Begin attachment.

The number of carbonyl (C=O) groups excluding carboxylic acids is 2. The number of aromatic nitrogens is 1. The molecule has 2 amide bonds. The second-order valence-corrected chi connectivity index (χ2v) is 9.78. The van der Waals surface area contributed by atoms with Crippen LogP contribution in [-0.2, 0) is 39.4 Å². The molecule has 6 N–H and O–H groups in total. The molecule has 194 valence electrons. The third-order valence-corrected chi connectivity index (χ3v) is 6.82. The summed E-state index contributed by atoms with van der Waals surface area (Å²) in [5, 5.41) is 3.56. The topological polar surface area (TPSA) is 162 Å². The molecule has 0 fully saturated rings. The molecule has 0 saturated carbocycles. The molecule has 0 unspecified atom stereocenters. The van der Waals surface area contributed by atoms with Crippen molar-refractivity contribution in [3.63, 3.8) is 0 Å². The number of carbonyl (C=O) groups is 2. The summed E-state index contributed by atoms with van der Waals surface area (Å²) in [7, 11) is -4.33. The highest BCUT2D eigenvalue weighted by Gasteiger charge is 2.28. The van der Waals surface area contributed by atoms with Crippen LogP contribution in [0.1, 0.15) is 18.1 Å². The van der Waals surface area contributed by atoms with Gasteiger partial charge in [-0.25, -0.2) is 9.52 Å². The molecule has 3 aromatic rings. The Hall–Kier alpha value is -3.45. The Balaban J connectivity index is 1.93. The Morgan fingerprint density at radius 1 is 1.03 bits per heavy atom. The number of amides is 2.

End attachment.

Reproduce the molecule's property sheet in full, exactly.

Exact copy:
The number of carbonyl (C=O) groups excluding carboxylic acids is 2. The number of aromatic nitrogens is 1. The molecule has 2 amide bonds. The second-order valence-corrected chi connectivity index (χ2v) is 9.78. The van der Waals surface area contributed by atoms with Crippen LogP contribution in [-0.2, 0) is 39.4 Å². The molecule has 6 N–H and O–H groups in total. The molecule has 194 valence electrons. The third-order valence-corrected chi connectivity index (χ3v) is 6.82. The summed E-state index contributed by atoms with van der Waals surface area (Å²) in [5, 5.41) is 3.56. The topological polar surface area (TPSA) is 162 Å². The molecule has 0 fully saturated rings. The molecule has 0 saturated carbocycles. The molecule has 0 unspecified atom stereocenters. The van der Waals surface area contributed by atoms with Crippen molar-refractivity contribution in [3.63, 3.8) is 0 Å². The number of carbonyl (C=O) groups is 2. The summed E-state index contributed by atoms with van der Waals surface area (Å²) in [7, 11) is -4.33. The highest BCUT2D eigenvalue weighted by Gasteiger charge is 2.28. The van der Waals surface area contributed by atoms with Crippen LogP contribution in [0.1, 0.15) is 18.1 Å². The van der Waals surface area contributed by atoms with Gasteiger partial charge in [-0.25, -0.2) is 9.52 Å². The molecule has 3 aromatic rings. The Hall–Kier alpha value is -3.45. The Balaban J connectivity index is 1.93. The Morgan fingerprint density at radius 1 is 1.03 bits per heavy atom. The number of amides is 2.